Japanese (ja), current: Operating out of warranty!
    Japanese (ja), original: (^ ^; Powerful drug for treatment of Attention!
    Spanish (es-ES): Zone hostile to manazas! [Note: If this is a typo, it may mean “a hostile zone for apples”. But that’s just conjecture.]
    Arabic (ar): May cancel this guarantee!
    Russian (ru): Be careful, but the only guarantee!
    Swedish (sv-SE): Warning, dangerous tools!

  11. VanillaMozilla Says:

    I vote for “Warning, dangerous tools!” Short, simple, accurate, and easily translated.

    Many non-native English speakers (and probably some native speakers as well) will not get the warranty joke, and there is probably a not a lawyer in the world who gets it. Humor about cuts and bruises, or sexually explicit parts falling off is nice, but alas, you really just want even the dumbest user to know that they shouldn’t monkey with it.

    Maybe something about not monkeying with anything they don’t understand. Alas, even a mention of monkey fingers would be misunderstood by someone.

    I suppose you could try haiku, but that’s even harder to translate.

  12. Majken "Lucy" Connor Says:


    The title is only part though. There is a very clear and serious explanation of what follows and the damage you can cause. The point of the title is to get people curious enough to actually read the warning. So something not making sense might actually be a good thing anyway.

  13. Michael Carman Says:

    I like the en-GB version, “Here be dragons!” It’s playful while giving an impression of the danger of mucking about inside. (At least in the western hemisphere. Maybe not so much in eastern cultures.) Plus, we could slap a mozilla mascot on the page, maybe give him wings…

  14. Brian Crowder Says:

    We should go the nethack route:

    Unspeakable cruelty and harm lurk down there.
    Are you sure you want to go in there?

  15. Ted Mielczarek Says:

    Maybe we should implement another warning page for our warning page:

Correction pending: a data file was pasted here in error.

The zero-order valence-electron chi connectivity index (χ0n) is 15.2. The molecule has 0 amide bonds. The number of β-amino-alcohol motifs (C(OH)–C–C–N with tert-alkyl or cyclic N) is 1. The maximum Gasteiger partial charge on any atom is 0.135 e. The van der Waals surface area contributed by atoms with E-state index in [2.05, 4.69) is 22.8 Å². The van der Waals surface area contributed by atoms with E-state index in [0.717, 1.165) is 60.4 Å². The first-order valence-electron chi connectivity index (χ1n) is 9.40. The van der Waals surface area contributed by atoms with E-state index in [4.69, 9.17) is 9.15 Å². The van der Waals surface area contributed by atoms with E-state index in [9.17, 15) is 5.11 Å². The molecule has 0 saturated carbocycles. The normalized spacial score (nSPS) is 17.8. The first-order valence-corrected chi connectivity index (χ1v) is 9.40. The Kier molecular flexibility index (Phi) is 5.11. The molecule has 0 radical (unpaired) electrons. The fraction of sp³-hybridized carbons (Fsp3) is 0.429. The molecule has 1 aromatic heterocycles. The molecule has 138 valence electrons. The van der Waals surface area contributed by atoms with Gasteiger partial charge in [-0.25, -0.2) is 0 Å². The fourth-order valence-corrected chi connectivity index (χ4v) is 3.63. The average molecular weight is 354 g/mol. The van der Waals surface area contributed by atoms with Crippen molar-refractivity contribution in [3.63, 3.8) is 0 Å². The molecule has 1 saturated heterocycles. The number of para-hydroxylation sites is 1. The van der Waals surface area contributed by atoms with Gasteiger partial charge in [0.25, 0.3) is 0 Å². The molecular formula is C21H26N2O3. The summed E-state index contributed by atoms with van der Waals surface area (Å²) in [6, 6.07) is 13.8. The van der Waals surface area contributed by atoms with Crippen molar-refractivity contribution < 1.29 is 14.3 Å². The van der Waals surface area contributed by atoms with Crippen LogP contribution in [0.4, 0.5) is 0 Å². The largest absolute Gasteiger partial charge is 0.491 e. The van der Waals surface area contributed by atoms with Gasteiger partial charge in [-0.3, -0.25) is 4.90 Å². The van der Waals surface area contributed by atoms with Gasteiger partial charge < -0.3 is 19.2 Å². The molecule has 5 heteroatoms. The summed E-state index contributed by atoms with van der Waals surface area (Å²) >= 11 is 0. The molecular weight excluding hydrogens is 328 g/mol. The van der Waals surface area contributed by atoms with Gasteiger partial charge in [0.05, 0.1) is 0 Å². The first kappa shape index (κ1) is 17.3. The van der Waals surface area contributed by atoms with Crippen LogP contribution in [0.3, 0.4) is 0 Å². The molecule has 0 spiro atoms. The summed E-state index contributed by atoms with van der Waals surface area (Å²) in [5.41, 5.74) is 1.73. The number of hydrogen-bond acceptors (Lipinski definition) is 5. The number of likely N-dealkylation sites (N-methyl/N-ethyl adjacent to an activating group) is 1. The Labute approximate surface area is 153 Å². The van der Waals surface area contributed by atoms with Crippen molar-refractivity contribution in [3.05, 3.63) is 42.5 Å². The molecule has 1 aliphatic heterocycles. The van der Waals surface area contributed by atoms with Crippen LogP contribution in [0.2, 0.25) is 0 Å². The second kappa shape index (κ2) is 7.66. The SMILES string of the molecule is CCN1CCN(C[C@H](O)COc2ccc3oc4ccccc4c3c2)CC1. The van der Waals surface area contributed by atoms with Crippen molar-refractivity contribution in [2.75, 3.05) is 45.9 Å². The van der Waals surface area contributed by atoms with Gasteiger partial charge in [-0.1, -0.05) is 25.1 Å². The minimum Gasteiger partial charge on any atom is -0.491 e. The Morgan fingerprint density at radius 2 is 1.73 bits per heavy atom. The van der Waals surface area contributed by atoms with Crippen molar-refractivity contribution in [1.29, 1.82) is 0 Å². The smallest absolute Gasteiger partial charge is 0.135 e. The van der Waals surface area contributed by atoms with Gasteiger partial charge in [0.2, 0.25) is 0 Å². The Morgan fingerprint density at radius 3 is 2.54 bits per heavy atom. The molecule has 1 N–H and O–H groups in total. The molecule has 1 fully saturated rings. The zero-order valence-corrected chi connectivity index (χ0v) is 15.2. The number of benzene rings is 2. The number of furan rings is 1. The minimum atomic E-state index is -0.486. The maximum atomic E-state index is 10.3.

“Warning: If you have no sense of humor, do not proceed.”

  16. Gids Says:

    Yes, the Spanish translates as
    ‘Danger zone for apples!’

  17. Jesse Ruderman Says:

    “Apples” in Spanish is “manzanas”. “Manazas” is more like “butterfingers” or “clumsy person”; I think it literally means “large hands”. So it’s “Danger zone for the clumsy”.

  18. Lee Houghton Says:

    Hungarian (hu): “Vigyázat, veszélyes terület!” -> “Caution, dangerous area!”

    I like how the French warning is valid English.

  19. VanillaMozilla Says:

    You’re right. At the time I didn’t have it to look at, and I didn’t realize there was an extended warning.

  20. Minh Nguyá»…n Says:

    The Vietnamese localization, still in testing, uses “Không ai bảo hành cho bạn đâu!”, which means, “No one’s giving you a warranty!” The translator actually fixed the legal issue here.

  21. AlfonsoML Says:

    Jesse, you are right about the Spanish translation.

  22. era Says:

    The Finnish version is kind of funny, although it might not translate well to languages where “load” is ambiguous. “This page is loaded and dangerous.”

  23. Unexis Says:

    German: Here the guarantee possibly ends!

    Spanish: Hostile zone for manazas!

    Japanese: It is outside the operational guarantee object!

    Japanese 2: You handle concerning the poison note!

    Korean: High-class environmental configuration feature

    Dutch (af): This is possible dalk you guarantee null and void makes!

    Dutch (nl): This can be in summary offence with your guarantee conditions!

    Russian: You be careful, and that you will be deprived of guarantee!

    Italian: This operation could invalidate the guarantee

    Portuguese: Its guarantee has not covered this!

    Greek: Attention! It can you cancel the guarantee of product! ; -)

    Chinese: This will possibly lose the nature to guarantee!

    Taiwanese (using Chinese translator) : Will make do casually will let guarantee against damage the expiration!